Whether it’s for sales or marketing purposes, business copywriting should appeal to your target audience. Sounds tough, but there’s good news. Understanding how to write copy can be done with a bit of marketing knowledge.
Content vs. Copy
Before delving into how to write copy, let’s clear up a common misconception:
- Copy is written words, typically used for advertising and marketing
- Content is the information and experiences that a brand conveys to your audience. This could include written words, graphics, photos or videos.
So, copy is content. And content is not always composed solely of copy. However, copy is a key component of virtually every content marketing campaign, even those that are highly visual.
How to Write Copy: 5 Tips for Success
1. Speak the Language
Learning how to write copy begins with your target audience. Who are you writing for? Highly-trained professionals? A wide range of people that covers several different demographics?
Your target audience’s characteristics should inform your word choice. It’s up to you to judge whether your readers will understand industry jargon, or if you should use more common words.
2. Ask, “So What?”
The “so what?” test is a great tool when you’re learning how to write copy. It’s exactly what it sounds like: you write a draft, read it and ask, “So what?”
If the copy doesn’t tell readers how they benefit, that piece of content won’t be persuasive. If your reader doesn’t find value within your content, there’s less of a chance they’ll interact with your company in the future.
3. Tell a Story
Storytelling is a content marketing method that involves turning your brand into something more than a business that sells products or services. It makes your brand an entity that consumers can relate to, resulting in a more favorable image.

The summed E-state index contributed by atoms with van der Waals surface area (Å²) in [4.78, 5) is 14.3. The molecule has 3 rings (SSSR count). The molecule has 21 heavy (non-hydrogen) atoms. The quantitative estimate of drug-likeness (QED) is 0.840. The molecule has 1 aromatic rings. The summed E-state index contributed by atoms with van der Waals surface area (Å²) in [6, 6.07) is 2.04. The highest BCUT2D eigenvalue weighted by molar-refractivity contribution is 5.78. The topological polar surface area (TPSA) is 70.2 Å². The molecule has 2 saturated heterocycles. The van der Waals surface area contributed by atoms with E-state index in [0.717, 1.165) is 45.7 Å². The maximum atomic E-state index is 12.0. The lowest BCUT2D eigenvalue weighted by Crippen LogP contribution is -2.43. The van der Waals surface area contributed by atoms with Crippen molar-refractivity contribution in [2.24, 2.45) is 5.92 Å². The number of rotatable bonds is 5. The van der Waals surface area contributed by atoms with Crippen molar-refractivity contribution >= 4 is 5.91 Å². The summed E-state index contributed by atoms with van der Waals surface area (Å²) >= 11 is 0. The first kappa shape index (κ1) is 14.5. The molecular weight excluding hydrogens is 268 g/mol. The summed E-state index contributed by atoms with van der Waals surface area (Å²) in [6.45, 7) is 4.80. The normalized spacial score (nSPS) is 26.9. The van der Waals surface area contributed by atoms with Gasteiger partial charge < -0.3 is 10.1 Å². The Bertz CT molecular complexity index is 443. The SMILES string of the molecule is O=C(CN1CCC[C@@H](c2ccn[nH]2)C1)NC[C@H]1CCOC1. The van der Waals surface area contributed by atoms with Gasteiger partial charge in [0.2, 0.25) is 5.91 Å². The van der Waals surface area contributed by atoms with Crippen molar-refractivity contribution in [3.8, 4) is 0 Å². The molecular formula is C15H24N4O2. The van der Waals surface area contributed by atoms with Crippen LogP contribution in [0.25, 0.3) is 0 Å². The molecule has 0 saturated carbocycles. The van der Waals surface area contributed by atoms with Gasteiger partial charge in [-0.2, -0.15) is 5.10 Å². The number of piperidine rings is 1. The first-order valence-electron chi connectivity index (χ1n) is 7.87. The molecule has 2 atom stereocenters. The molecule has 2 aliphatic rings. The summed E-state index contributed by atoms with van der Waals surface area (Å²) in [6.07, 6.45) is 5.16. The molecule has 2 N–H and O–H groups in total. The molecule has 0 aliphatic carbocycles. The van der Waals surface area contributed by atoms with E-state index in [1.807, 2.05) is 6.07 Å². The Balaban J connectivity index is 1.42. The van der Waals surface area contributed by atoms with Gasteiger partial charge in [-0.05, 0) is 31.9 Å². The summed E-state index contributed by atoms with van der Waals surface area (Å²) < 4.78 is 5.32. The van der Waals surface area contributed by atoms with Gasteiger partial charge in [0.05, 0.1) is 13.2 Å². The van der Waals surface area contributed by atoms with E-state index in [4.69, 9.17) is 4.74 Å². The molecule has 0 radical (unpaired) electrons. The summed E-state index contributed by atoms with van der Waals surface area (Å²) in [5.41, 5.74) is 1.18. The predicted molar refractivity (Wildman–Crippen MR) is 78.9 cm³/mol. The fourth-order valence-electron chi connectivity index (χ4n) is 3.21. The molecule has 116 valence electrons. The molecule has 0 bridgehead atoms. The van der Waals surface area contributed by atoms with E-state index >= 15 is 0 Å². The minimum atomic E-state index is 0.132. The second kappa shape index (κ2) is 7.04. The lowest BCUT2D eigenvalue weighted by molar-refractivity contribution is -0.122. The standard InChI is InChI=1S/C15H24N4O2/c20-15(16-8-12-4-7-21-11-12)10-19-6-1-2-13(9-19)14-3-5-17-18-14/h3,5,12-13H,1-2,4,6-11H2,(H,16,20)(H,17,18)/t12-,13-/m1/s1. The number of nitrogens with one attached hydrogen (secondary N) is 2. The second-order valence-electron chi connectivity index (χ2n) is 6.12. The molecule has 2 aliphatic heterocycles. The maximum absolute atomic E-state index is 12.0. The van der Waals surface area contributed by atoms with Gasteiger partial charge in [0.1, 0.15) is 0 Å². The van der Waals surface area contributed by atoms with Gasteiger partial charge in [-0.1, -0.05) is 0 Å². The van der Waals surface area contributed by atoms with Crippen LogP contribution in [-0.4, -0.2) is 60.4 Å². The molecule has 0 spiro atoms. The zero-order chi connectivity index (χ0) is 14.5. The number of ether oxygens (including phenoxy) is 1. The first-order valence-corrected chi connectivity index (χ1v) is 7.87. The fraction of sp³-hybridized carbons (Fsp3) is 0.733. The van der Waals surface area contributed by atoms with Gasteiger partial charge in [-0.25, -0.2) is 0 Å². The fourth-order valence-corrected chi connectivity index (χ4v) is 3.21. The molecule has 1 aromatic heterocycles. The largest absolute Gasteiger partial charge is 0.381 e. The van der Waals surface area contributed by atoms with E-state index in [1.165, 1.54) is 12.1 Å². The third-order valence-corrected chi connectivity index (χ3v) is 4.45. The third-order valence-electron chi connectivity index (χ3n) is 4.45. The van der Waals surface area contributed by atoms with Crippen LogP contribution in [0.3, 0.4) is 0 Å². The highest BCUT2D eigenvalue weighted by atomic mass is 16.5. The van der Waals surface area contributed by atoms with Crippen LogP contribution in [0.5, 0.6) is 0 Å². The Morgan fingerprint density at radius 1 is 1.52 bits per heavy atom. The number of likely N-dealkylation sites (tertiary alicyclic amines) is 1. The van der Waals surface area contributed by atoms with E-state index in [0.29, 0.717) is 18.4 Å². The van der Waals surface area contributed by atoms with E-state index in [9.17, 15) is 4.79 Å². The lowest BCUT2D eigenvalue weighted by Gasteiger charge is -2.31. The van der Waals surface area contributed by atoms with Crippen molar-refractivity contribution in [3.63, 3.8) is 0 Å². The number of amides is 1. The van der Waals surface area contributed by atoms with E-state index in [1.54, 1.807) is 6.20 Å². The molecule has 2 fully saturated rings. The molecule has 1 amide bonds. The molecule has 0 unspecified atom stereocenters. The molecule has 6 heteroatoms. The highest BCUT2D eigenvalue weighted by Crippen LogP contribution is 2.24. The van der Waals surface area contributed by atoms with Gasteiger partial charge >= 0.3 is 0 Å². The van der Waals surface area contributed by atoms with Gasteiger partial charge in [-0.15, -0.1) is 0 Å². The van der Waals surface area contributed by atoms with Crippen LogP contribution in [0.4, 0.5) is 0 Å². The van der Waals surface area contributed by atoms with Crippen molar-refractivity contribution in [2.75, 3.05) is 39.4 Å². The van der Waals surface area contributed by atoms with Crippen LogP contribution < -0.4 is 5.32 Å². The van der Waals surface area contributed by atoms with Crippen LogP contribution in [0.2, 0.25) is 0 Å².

Storytelling within your written copy may involve the following:
- Empathy. Relate to your reader’s problems in a way that other brands can’t.
- Anecdotes. You don’t need to invent a fictional story. Tell a real-life story about how your company helped a client succeed.
- Immersion. Make the reader the protagonist. Ask your reader to imagine they’re in a specific situation, and provide examples to demonstrate ways your business can help them.
Relating to your readers through storytelling allows you to build trust with them.
4. Write for the Channel
Your channel is the medium through which your audience will read your copy. Some examples include:
Let’s differentiate between writing for a webpage vs. a social media advertisement. A webpage is obviously more in-depth, giving you the room to be a bit more long-winded and provide explanations. On social media, however, brevity is the key.
5. Tailor your Call-to-Action
We recommend including a call-to-action (CTA) in almost all marketing materials. You could ask your reader to make a purchase, request a consultation or download a valuable content offer.
Regardless of what your CTA is for, its written elements should include the following:
- Action-oriented. Invite your reader to take the next step by using an action-oriented phrase.
- Experts recommend keeping your CTAs brief so you don’t lose your reader’s focus.
- Demonstrate value. Words like “free,” “discount” and “exclusive” convey your offer’s value and promote action.